When you hear the word Lebanon what do you think of? Or what do you recommend to do in the UK to give you a sense of Lebanon's unique Middle East mix?

Monday, 11 March 2013

Enjoy Exeter even in the rain

On a walk near Drogo Castle, Devon look out for
dippers - or brown trout.
This blog is about family travel around the world without leaving the UK. Impossible? No. This post shows how Devon is much more than cream teas and summer seaside pleasures, plus ideas on what you can do on a rainy March weekend visitWords from Nicola Baird (see www.nicolabaird.com for more info about my books and blogs).

We played pooh sticks with twigs, to improve
the game Sally says use logs (maybe not here)
Venetian chandliers, Norman-themed libary, Lilliput doll's house in the garden  - all ought to be on the must see list when visiting Castle Drogo, the last castle to be built in England. But on a short weekend visiting friends in Exeter I managed to forget my National Trust card and so was kept outside this promising family home. And what an outside offered in the grounds of Castle Drogo - wild views of Dartmoor, steep sides of the Teign valley, bridges you just have to cross (even though you don't want to be on the other side of the river bank) and wonderful wildlife including a really good sighting of a Dipper. I'm ashamed to tell you I only know this bird thanks to a Country File special. But with its distinctive white breast, plus the ability to fly, dive and swim underwater it's definitely a must-look-out-for-bird. The few other people we saw walking along the river bank were invariably peering through binoculars too.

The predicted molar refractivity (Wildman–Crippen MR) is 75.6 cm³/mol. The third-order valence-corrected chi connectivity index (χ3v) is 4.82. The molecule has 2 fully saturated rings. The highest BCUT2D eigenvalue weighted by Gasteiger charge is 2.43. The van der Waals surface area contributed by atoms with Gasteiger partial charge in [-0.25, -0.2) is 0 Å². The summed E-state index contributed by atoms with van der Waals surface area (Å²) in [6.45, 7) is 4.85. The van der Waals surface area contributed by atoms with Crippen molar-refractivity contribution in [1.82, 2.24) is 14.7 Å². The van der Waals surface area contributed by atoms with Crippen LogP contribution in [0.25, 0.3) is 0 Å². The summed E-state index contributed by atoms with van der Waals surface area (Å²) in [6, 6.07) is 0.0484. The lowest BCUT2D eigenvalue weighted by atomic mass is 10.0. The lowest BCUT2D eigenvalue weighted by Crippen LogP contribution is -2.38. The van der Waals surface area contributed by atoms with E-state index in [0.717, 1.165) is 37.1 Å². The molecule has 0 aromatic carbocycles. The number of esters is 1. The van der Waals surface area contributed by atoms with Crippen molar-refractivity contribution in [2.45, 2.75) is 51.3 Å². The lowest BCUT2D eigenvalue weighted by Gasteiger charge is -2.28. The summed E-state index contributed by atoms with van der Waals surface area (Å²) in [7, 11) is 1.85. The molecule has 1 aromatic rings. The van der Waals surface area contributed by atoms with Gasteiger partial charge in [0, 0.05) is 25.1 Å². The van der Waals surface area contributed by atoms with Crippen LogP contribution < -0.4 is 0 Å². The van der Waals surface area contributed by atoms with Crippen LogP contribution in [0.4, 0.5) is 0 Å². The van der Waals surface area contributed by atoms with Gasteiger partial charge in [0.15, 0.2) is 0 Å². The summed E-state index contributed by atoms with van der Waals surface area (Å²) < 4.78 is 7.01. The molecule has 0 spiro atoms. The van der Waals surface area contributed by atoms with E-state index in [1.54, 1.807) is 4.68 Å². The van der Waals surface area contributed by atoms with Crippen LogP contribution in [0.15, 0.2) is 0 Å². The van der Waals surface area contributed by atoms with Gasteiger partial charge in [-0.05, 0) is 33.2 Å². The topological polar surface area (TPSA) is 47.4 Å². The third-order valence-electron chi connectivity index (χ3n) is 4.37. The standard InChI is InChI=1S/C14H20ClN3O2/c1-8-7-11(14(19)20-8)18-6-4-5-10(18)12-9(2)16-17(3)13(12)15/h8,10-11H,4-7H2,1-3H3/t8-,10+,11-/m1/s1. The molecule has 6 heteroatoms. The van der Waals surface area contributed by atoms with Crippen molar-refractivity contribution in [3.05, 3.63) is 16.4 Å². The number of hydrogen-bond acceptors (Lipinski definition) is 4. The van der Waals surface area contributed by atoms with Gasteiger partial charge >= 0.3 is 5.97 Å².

While Sally and her son Kier zoomed nimbly along the riverside-path Lola and I were distracted discussing an Arthurian style battle clash on the steeply wooded river valley sides.  Later we all enjoyed a virtual battle victory veggie lasagne in a family-friendly pub about 20 minutes walk from Exeter quay, the Double Locks. It's the first pub I've been to that has a volleyball court, real beer and wood-pannelled bars.

Sally with Lola outside Exeter Cathedral. Pay
to enter or visit for free by joining a service.
Exeter has four twin cities: Rennes in France, Bad Homburg in Germany, Terracina in Italy and Yaroslavl in Russia. Clues to these places may be hard to find, besides it's hard not to think of this city without seeing classic English-Shire ladies or adding the word "cathedral" or "university" town...And when you get there, even in the rain, Exeter is lovely. There are plenty of craft and antique stalls down by the historic Quay, even the opportunity to rent canoes or a bike for off-road adventuring (the Exe trail bike path starts right here if you fancy a ride to Exmouth).

Midway between the cathedral and the newest branch of John Lewis, which opened in October 2012, Lola and I stumbled across the ruins of almshouses where all events seem to have happened on Saturdays. How do I know? Because each room space is marked with a paving stone into which info has been carved, eg, "new well bucket ordered". Clearly Exeter is ahead of the trend when it comes to making the past seem more accessible by focusing on very small daily details. Although no doubt "new well bucket" would be a red letter day for some poor old soul.

Bright pink lures in
visitors to Exeter's Museum.